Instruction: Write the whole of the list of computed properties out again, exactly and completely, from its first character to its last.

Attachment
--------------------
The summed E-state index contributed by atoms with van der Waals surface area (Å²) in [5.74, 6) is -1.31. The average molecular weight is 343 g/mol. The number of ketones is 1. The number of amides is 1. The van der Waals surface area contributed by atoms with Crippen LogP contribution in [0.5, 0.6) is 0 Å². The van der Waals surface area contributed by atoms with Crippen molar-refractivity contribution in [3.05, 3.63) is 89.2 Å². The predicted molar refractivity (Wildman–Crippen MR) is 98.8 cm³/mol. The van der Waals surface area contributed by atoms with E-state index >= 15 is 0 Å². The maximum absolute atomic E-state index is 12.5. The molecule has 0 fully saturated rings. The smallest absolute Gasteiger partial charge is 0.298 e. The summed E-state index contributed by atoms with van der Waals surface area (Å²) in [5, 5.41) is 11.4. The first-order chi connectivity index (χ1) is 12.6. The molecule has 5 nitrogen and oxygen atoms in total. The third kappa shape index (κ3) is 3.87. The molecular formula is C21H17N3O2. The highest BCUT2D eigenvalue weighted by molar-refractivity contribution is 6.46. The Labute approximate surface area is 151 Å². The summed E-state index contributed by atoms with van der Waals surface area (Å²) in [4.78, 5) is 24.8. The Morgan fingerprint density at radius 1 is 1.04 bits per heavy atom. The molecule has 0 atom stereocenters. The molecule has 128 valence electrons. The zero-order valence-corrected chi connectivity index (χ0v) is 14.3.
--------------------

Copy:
The summed E-state index contributed by atoms with van der Waals surface area (Å²) in [5.74, 6) is -1.31. The average molecular weight is 343 g/mol. The number of ketones is 1. The number of amides is 1. The van der Waals surface area contributed by atoms with Crippen LogP contribution in [0.5, 0.6) is 0 Å². The van der Waals surface area contributed by atoms with Crippen molar-refractivity contribution in [3.05, 3.63) is 89.2 Å². The predicted molar refractivity (Wildman–Crippen MR) is 98.8 cm³/mol. The van der Waals surface area contributed by atoms with E-state index >= 15 is 0 Å². The maximum absolute atomic E-state index is 12.5. The molecule has 0 fully saturated rings. The smallest absolute Gasteiger partial charge is 0.298 e. The summed E-state index contributed by atoms with van der Waals surface area (Å²) in [5, 5.41) is 11.4. The first-order chi connectivity index (χ1) is 12.6. The molecule has 5 nitrogen and oxygen atoms in total. The third kappa shape index (κ3) is 3.87. The molecular formula is C21H17N3O2. The highest BCUT2D eigenvalue weighted by molar-refractivity contribution is 6.46. The Labute approximate surface area is 151 Å². The summed E-state index contributed by atoms with van der Waals surface area (Å²) in [4.78, 5) is 24.8. The Morgan fingerprint density at radius 1 is 1.04 bits per heavy atom. The molecule has 0 atom stereocenters. The molecule has 128 valence electrons. The zero-order valence-corrected chi connectivity index (χ0v) is 14.3.